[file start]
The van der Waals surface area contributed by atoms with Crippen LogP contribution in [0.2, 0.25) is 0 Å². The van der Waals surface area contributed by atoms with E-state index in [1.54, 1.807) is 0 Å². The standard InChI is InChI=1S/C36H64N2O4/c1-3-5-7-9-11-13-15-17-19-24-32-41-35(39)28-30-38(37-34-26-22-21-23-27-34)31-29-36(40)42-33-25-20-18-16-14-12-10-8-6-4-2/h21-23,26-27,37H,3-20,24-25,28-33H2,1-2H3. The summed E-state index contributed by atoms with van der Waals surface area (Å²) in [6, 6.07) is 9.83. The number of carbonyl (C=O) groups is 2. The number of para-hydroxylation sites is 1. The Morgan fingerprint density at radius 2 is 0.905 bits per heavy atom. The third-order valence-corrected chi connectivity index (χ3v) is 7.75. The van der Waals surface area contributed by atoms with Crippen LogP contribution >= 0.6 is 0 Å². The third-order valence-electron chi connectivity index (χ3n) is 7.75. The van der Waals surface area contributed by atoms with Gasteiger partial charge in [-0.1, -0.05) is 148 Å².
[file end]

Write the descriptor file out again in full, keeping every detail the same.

The van der Waals surface area contributed by atoms with Crippen LogP contribution in [0.2, 0.25) is 0 Å². The van der Waals surface area contributed by atoms with E-state index in [1.54, 1.807) is 0 Å². The standard InChI is InChI=1S/C36H64N2O4/c1-3-5-7-9-11-13-15-17-19-24-32-41-35(39)28-30-38(37-34-26-22-21-23-27-34)31-29-36(40)42-33-25-20-18-16-14-12-10-8-6-4-2/h21-23,26-27,37H,3-20,24-25,28-33H2,1-2H3. The summed E-state index contributed by atoms with van der Waals surface area (Å²) in [6, 6.07) is 9.83. The number of carbonyl (C=O) groups is 2. The number of para-hydroxylation sites is 1. The Morgan fingerprint density at radius 2 is 0.905 bits per heavy atom. The third-order valence-corrected chi connectivity index (χ3v) is 7.75. The van der Waals surface area contributed by atoms with Crippen LogP contribution >= 0.6 is 0 Å². The third-order valence-electron chi connectivity index (χ3n) is 7.75. The van der Waals surface area contributed by atoms with Gasteiger partial charge in [-0.1, -0.05) is 148 Å².